The climatic conditions of the valley of the Euphrates were not so favorable for the preservation of objects fashioned out of wood as were the tombs of the Nile valley, and, therefore, we have only carvings on the monuments and some fragmentary metal-work as examples of Babylonian furniture. The chairs resemble those of Egypt in character, animals and captives entering into the decoration. The lion, bull, ram and horse frequently occur in whole, or part. Beautifully carved footstools also appear with feet of lions' paws and bulls' hoofs. The feet of the seats in the Assyrian sculptures at Khorsa-bad resemble inverted pine-cones.
The couches were similarly ornamented and supplied like the chairs with luxurious cushions. A slab of the Seventh Century B. C, shows the king and queen taking a meal in their garden. The king lies on a couch, the head of which curves forward and serves as an arm-rest. The legs and rails are square and the feet conical. The decoration consists of human figures, lions, mouldings and scrolls. The queen sits on a high, straight-backed chair with curved arms. This shows where the Greeks derived the custom of the men reclining and women sitting at meals.
Netted or reed-bottomed chairs were comfortably upholstered with stuffed seats and backs and richly worked cushions. The seats sometimes had square, flat, leather cushions with painted decorations. In the course of ages, most of the textile materials have perished; but the wall paintings, such as those at Thebes, show that the chair coverings had brilliant colors and artistic patterns.
Plate LXXXIV - Anglo-Dutch Crown-back Chair, Cabriole Legs and Hoof-feet - Leather Chair with "Spanish Feet" - Metropolitan Museum
Lower Egypt being poor in timber, cabinet woods were imported. Chairs of ebony and other rare woods inlaid with ivory were fit objects of tribute. Thus Ethiopia seems to have excelled in their manufacture, for they appear in the tributes brought to Rameses II. by his black subjects.
The seats found in the Egyptian tombs which were placed there with other domestic furniture and utensils for the use of the mummy in the other world show that the native cabinet-maker produced work of great excellence both in taste and execution. The tombs, however, are the abodes of kings and priests and great officers of the land, and the chair was the seat of dignity. The paintings on the walls show that the ordinary person sat on the floor. In representations of interiors, such as the house of Ey, armchairs appear only in the dining-room. Even at social entertainments, we see ladies sitting on thick rugs or mats with which the floors are covered at all periods.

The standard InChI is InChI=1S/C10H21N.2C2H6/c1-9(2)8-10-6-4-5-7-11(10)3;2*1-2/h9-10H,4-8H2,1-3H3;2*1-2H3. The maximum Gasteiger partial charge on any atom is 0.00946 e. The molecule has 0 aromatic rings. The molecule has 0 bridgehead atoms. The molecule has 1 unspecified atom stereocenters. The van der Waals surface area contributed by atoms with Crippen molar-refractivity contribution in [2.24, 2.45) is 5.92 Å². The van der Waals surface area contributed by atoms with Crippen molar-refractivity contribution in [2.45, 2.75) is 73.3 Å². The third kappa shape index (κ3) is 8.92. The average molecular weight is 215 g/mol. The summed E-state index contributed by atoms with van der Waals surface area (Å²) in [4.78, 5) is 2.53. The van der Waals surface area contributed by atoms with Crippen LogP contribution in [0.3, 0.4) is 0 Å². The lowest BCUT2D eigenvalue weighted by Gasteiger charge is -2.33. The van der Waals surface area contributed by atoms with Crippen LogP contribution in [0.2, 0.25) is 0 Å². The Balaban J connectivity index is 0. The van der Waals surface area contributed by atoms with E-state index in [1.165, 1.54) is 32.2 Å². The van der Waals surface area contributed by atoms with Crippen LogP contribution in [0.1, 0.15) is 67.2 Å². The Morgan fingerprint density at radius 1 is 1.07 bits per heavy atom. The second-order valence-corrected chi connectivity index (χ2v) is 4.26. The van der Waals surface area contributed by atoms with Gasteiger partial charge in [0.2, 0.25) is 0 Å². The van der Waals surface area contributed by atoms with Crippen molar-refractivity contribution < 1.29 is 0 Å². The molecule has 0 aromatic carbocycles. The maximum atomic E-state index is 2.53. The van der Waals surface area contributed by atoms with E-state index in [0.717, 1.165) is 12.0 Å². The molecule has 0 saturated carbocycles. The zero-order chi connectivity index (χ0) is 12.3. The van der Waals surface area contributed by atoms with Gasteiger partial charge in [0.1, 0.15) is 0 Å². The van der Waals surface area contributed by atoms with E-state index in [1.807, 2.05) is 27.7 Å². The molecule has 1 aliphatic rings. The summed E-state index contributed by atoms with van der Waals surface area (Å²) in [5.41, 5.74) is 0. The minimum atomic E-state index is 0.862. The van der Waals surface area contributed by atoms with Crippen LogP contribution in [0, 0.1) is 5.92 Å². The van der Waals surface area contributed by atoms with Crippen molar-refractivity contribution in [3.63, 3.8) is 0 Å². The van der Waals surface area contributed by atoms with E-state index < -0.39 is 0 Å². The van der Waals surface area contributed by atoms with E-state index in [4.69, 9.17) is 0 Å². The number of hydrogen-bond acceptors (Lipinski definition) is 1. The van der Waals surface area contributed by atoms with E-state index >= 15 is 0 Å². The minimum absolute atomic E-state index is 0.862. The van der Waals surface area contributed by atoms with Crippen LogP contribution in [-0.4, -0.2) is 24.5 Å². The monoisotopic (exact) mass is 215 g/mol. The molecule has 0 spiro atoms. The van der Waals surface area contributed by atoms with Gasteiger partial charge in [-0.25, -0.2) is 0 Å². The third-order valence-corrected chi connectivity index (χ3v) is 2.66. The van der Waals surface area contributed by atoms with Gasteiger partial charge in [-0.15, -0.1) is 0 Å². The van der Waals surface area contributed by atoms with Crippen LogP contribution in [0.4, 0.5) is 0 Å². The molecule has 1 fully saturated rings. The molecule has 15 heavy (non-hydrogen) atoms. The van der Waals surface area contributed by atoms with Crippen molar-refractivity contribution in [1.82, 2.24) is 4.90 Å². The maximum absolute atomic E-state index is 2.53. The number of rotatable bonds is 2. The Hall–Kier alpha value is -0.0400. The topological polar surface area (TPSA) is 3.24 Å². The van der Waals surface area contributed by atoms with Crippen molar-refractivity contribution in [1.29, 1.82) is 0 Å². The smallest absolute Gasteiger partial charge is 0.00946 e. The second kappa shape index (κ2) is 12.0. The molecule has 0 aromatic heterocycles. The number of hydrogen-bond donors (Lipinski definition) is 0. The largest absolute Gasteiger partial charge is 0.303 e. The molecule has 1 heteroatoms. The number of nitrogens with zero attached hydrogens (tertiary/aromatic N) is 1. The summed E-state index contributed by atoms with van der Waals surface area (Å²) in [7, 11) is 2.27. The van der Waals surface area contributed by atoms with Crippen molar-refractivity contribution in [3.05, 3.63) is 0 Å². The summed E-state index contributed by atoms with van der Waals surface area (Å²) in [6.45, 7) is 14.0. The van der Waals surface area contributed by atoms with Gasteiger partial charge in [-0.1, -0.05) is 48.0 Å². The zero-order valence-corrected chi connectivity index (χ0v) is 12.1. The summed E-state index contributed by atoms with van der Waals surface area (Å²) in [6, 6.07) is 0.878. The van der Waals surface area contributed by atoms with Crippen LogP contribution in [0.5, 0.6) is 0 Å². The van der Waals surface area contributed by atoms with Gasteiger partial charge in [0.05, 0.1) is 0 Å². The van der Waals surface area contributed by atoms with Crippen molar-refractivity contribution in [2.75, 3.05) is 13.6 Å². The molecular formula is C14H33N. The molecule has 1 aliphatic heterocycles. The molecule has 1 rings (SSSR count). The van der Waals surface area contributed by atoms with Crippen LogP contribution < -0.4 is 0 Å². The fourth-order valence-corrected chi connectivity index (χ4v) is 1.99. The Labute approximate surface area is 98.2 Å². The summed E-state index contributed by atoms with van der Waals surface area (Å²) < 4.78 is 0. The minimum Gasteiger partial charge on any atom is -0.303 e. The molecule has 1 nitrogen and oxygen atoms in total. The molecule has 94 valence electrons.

The oldest form of seat, found in tombs of the Fourth Dynasty, is a carved, wooden chair with legs shaped like those of a lion, and provided with a cushion. It was sometimes intended for two people, and is found as late as the New Empire. Under the Middle Empire it was made more comfortable by sloping the back and lowering the seat. It was usually high enough to need a footstool.
The chairs of the kings were often very high, the arms were carved in the forms of animals such as running lions, and the lower supports were figures of bound captives. Very few of these have been found in the tombs; M. Mas-pero did not know of one, but a specimen, owned by J. Howarth, Esq., is now in the British Museum. It is a splendid specimen of a royal seat, as the cartouche shows that it belonged to Queen Hatshepsut, of the Eighteenth Dynasty. It is apparently made of rosewood, the carved legs resembling those of bulls, with silver hoofs and a solid gold cobra twined around each leg. The arms of the chair are of lighter wood, having cobras carved on the flat in low relief. The markings of the serpents are represented by hundreds of tiny silver annulets.
Ebony Seat Inlaid With Ivory, And .
There are several beautiful chairs of the Eleventh Dynasty in the Louvre and the British Museum. One that has preserved the original brilliance of its color has its back ornamented with two lotus flowers and with a row of lozenges inlaid in ivory and ebony upon a red ground.
Camp-stools were common; the legs were sometimes carved like the neck and head of a bird.
The height of the chairs varied considerably. Some had seats on the level of the knee, and some were much lower. In form, the most curious one resembled the "kangaroo chair" of the early Victorian era. It made the sitter assume a posture with his knees approaching his chin.
The Greeks had several kinds of chairs. The thronos was the seat of the god in the temple, and the seat of honor in the house, where it was reserved for the master and his guests. It was a large chair with low arms and a straight back of varying height. The home thronos was made of wood; those in the temples and public buildings were of marble, richly carved with figures and garlands. It was accompanied by a footstool, either separate or attached to the front legs. The seats were supplied with rugs, skins and cushions.
Plate LXXXV Anglo-Dutch Chairs and Double Chair or Settee